News June 15, 2020

Driving sustainable infrastructure through GHG emissions modelling

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  • The 17 mitigation projects supported by the CFF will: -Save over 125000 tonnes of CO2e per annum until 2050 -Provide 1143 projects with support

Cities want to take action on combatting climate change.


Around the world, cities are demonstrating their commitment to climate change and their will to follow-through on delivering a sustainable and inclusive future for their citizens. Commitments such as C40’s Deadline 2020 initiative – which commits cities to a 1.5 degree compatible future, above and beyond that action taken by many of their national governments – has been signed thus far by 116 of the world’s largest cities. However, despite these ambitions, the vast majority of cities will struggle to implement this vision alone, often lacking the capacity, knowledge or cash reserves to develop their Climate Actions Plans (CAPs) or to prepare their sustainable infrastructure projects. Given limited resources, it is essential for cities to be able to prioritise the development of high impact projects. However many cities struggle to easily quantify the environmental, social and health benefits that these projects bring. 

The C40 Climate Action Planning (CAP) programme has been working to respond to the need for technical staff and decision makers within the city to understand the impact their projects will have, by developing tools and guidance backed with a robust methodology. These project-level calculation tools will help cities to calculate the estimated greenhouse gas emissions reductions, air quality improvements, health benefits and employment impact of their projects.

Through the collaboration between the CAP programme and the CFF, these tools have been able to be tested on the projects supported by the CFF, which has enabled (1) the cities to better integrate their projects into their Climate Action Plans, (2) integrate the data into the business case for the project, (3) improve the quality of the tools and (4) allowed the CFF to measure its impact of the programme. These preliminary estimates suggest that the mitigation projects that have been calculated will save over 125,000 tonnes of CO2e per annum until 2050 or 4.06 million tonnes of CO2e over their lifetime, the equivalent of planting over 5 million acres of forests in the USA. You can find the estimated savings for each project on their respective project page

Tonnes of CO2e saved over the project lifetime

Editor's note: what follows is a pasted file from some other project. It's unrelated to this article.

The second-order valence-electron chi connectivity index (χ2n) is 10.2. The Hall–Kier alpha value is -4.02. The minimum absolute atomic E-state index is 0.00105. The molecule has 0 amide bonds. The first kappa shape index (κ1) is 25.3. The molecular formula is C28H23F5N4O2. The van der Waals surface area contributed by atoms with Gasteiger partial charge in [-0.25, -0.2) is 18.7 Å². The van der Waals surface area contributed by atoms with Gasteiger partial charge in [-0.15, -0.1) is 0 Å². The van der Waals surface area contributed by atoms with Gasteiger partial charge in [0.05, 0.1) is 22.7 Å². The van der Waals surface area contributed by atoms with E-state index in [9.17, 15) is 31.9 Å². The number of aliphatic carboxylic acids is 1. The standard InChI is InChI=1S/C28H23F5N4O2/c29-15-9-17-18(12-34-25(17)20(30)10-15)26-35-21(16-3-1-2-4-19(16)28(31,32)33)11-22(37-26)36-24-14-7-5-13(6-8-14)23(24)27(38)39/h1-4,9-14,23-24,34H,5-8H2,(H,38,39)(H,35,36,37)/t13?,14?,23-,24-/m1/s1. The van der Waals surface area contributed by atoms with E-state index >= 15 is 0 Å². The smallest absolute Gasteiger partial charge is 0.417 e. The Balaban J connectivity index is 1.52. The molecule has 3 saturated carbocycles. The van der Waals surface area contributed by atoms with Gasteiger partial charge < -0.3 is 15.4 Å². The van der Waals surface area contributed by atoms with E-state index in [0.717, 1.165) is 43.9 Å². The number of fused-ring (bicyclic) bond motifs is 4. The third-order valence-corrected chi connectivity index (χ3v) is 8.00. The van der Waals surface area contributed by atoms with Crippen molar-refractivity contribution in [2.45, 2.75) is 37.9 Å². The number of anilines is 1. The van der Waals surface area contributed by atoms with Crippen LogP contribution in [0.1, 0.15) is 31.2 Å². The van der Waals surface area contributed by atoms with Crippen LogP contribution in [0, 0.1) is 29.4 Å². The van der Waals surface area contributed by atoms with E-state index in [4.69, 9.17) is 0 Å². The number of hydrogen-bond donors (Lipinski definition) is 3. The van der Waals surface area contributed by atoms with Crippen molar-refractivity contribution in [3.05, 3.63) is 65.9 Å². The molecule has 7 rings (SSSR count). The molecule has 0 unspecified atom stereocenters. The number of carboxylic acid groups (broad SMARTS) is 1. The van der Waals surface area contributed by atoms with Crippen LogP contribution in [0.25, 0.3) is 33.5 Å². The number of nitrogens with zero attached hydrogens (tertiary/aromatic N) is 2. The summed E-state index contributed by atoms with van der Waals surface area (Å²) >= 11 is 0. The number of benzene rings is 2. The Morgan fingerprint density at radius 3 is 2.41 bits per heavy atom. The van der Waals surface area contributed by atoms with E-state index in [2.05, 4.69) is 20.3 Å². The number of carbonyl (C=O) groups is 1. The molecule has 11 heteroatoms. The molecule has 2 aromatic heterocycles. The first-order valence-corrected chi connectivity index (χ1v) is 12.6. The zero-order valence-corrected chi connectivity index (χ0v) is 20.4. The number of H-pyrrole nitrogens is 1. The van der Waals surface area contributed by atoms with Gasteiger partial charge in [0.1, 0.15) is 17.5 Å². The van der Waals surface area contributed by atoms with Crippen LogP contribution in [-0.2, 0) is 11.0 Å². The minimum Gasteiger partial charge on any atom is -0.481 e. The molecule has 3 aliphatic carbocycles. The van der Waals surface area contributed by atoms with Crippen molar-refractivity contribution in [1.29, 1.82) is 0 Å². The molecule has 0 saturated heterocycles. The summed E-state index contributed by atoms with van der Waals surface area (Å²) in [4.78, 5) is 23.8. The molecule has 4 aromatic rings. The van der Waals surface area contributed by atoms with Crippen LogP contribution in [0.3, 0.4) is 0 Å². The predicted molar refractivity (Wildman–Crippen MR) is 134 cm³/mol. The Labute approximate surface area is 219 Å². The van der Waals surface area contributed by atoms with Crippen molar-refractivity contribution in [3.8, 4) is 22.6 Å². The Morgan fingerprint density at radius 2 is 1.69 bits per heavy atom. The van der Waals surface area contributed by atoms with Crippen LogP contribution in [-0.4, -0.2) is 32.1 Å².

The equivalent acres of forests in the USA


Estimating the social and environmental impact of projects is an important asset in the development of the business case for a project and can support a city in being able to access the finance required to deliver their projects. These estimates may support them to:

  • Demonstrate the importance of the project to their respective national governments to receive loans or grants because of its significant contribution to their national climate action plans (Nationally Determined Contributions, NDC’s).
  • Potentially receive preferential lending rates or small grants from (multi)national development banks or private institutions because of its contributions to the Sustainable Development Goals (SDGs).
  • Build the internal business case to invest directly from the municipal budget because of the strong environmental and social benefits to their citizens.

Next Steps:

The CFF and the C40 CAP programme will continue to collaborate over 2020 to develop products to support global cities through:

  • Refining the greenhouse gas emission estimates for each mitigation project by integrating the results of the CFF’s technical assistance work.
  • Undertaking estimates for Rio’s solar photovoltaic project and Jakarta’s bus electrification project.
  • Working with a limited number of city officials and practitioners to refine the usability of the tools to a wide range of audiences.
  • Publishing the impact calculation tool for any city official or practitioner to use.
  • Develop user guides, training materials and support materials to enable both decision makers and technical officials to independently utilise the tools to support the development of their sustainable infrastructure priorities.

CFF and CAP receive support from the UK Government's ‘Climate Leadership in Cities’ programme. This support contributes to helping the world’s largest cities in emerging and developing countries to develop, finance and implement ambitious plans and projects for tackling climate change. Following a dedicated transformative approach, the programme leverages synergies between CAP's planning and CFF's project preparation work. It therefore contributes to concerted sustainable infrastructure action by the German Federal Ministry for Economic Cooperation and Development (BMZ), the Children’s Investment Fund Foundation (CIFF) and the United States Agency for International Development (USAID). 





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